For years Yamaha let the YZ250 two-stroke go unchanged. No one complained because we were all just happy that the bike was still offered. For 2015 the YZ finally got some attention. The suspension was brought up to the same standards used for the four-stroke line, and the bodywork is all new, bringing the venerable two-stroke into the modern age with style.
We were blown away by the all-new YZ250F in 2014. It got the reverse-engine treatment, which is designed to concentrate the bike’s mass inward toward the physical center of the bike. The 2015 version has different EFI settings, as well as a new exhaust cam and valves. The graphics are now embedded in the plastic shrouds, and the YZ250F is available in blue or white at the same price.
The KTM 125SX has long held the honor of being the fastest 125 two-stroke on the market. Admittedly, that’s a small category these days, but the 125 SX is still light, fast and fun. It’s a great transition bike or a destination in itself. The 150 has a different stroke and bore, bringing it to 144cc. The bikes are otherwise identical, and different clubs place the 150 either with 125s or 250Fs.
The Italians at the tiny TM factory put just as much technology in the 144cc two-stroke as anything they make. It has an aluminum frame, an electronic power valve and a super-compact motor. The workmanship on the TM is outstanding, with billet parts and hand-built components throughout. The new bike has an airbox that is integrated with the frame and fuel tank.
In case you’ve been hibernating, here’s the news flash from last year: KTM now owns Husqvarna and has redefined the brand as a premium line. The Husky TC125 two-stroke motocrosser is very similar to the KTM 125SX, but with a composite airbox and new bodywork. So while other manufacturers have abandoned the 125 two-stroke altogether, this company is doubling down.
With all the technology and advancements over the last 15 years, one thing hasn’t changed: the Yamaha YZ125 is the best-handling motocross bike made. When it comes to riding hard with the least effort, a 125 is impossible to beat, and the Yamaha chassis is still excellent. This year, in fact, the YZ125 gets more modern suspension components and fresh bodywork.
The debate over the 150cc four-stroke motocross bike has died down somewhat, with most organizations allowing the CRF150R in the same class as 85cc two-strokes for racing purposes. Regardless of racing rules, the little Honda is the only bike of its kind and is a great way to introduce kids to high-performance dirt bikes.
In 2014, Kawasaki revitalized the mini ranks with new attention to the two-stroke minis. The KX100 and KX85 got more power and upgraded suspension. The engine cases and frame geometry were unchanged, but the look was totally new, and that made the two Kawies a big hit. The 85, in fact, won most of its classes at Loretta’s. The 100 is a big-wheel version of the same bike with 4mm more bore.
Husqvarna’s new parents at KTM are determined to offer a full product line under the Husky brand name. The Husqvarna TC85 rounds out the line with a mini, which will be fully homologated for AMA amateur racing. The bike is very similar to the KTM 85SX, but has its own fenders, shrouds and fuel tank, giving it a different look. It does not have the composite airbox seen on bigger Huskys.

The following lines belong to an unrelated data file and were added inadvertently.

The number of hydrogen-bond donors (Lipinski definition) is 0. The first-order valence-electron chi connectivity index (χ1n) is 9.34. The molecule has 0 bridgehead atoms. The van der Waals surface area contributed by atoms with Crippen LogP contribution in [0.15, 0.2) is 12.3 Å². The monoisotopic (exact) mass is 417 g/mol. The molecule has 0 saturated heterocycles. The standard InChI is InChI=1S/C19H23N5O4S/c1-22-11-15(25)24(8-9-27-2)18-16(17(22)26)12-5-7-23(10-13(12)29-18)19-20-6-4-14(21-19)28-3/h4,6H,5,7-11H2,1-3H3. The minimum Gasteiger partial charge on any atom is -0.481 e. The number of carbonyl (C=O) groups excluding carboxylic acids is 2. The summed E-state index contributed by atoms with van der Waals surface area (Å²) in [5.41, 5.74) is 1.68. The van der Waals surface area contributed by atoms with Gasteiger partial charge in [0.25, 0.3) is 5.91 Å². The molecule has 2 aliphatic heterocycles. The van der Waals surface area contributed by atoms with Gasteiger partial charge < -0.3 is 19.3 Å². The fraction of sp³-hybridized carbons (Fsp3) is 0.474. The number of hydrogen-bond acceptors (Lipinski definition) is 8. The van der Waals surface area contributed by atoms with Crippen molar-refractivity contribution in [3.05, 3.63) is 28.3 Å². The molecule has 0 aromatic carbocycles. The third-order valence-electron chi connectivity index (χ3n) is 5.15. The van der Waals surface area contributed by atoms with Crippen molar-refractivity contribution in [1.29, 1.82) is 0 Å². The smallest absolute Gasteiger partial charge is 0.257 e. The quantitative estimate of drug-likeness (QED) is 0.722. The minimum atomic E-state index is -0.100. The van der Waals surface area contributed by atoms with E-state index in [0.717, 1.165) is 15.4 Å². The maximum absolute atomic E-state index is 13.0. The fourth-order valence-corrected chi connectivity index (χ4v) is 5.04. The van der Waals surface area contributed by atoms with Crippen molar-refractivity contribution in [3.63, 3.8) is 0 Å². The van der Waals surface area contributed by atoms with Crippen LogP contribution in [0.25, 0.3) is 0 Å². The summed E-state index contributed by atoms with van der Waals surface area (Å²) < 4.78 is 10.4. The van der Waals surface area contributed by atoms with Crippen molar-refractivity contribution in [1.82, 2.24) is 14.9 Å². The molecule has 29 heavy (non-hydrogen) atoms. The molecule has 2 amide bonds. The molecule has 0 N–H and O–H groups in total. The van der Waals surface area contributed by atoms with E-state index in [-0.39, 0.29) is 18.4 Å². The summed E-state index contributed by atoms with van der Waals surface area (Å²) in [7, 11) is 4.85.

If you watch any national-level amateur race, more than half of the entries in the 85cc classes are KTM 85SXs. KTM dominates the mini ranks—at least in numbers. The 85SX is the fastest of the two-stroke 85s and has a larger layout that caters toward more experienced riders. The bike has a power-valve, case-reed motor and WP suspension like bigger KTMs, but doesn’t have linkage rear suspension.
Availability in the U.S. will be very limited for this handmade Italian motocross bike. It’s the only 85 with an aluminum frame, and the motor has an electronic power valve. TM has a new importer in the U.S. and will probably be bringing in the minis on a special-order basis.
To this day, most engine tuners say that the Suzuki RM85 has the most potential for horsepower after modification. In stock form, the Suzuki is mild and easy to ride with good bottom-end power. It’s physically smaller than most 85s, so it suits younger riders quite well.
Yamaha’s YZ85 has the honor of being the 85 with the lowest price. It hasn’t changed in years, but it is still competitive with the other Japanese 85s, and, in fact, it still has a presence in amateur racing. If racing isn’t on the agenda, the YZ is an excellent bike that requires very little attention from dad.
Cobra is an amazing American success story. This is a U.S. company that took on the Asian giants and went on to dominate youth racing. The CX65 has an electronic power-valve motor with a Pro Circuit pipe and V-Force reed valve. The air filter is huge, the clutch is hydraulic, the suspension is sophisticated, and the disc brakes are strong.
At one time, Kawasaki dominated the 65 class in racing. Now, Kawasaki dabbles in 65-class racing, but the real calling of the KX65 is in teaching young riders the ways of the big-bike world. The 65 is a scaled-down motorcycle with a six-speed gearbox and a real, manual clutch. It’s small and light, letting young kids concentrate on riding without being intimidated.
Youth racing is wall-to-wall KTMs in this class, with occasional guest appearances by Cobra and Kawasaki. The case-reed KTM engine is powerful and compact. It has a hydraulic clutch and a six-speed gearbox. The 65SXS is a limited-edition version with premium parts, including an exhaust and cosmetics that will sell for an additional $800.
COBRA CX50 SR
This is the King Cobra that gave several generations of motocross stars their start. Cobra has been making this machine specifically for racing since 1993, improving and pushing the boundaries all the time. The 2015 version has improvements in the clutch, fork and rear wheel.
The 50cc racing classes are overwhelmingly orange. The KTM 50SX is a serious racer with a tiny case-reed motor, hydraulic brakes and an aggressive centrifugal clutch. This year KTM is also offering the high-end 50SXS for an additional $1200. It will have an FMF exhaust, a piggyback WP shock, upgraded brakes and a long list of cool cosmetic twists. o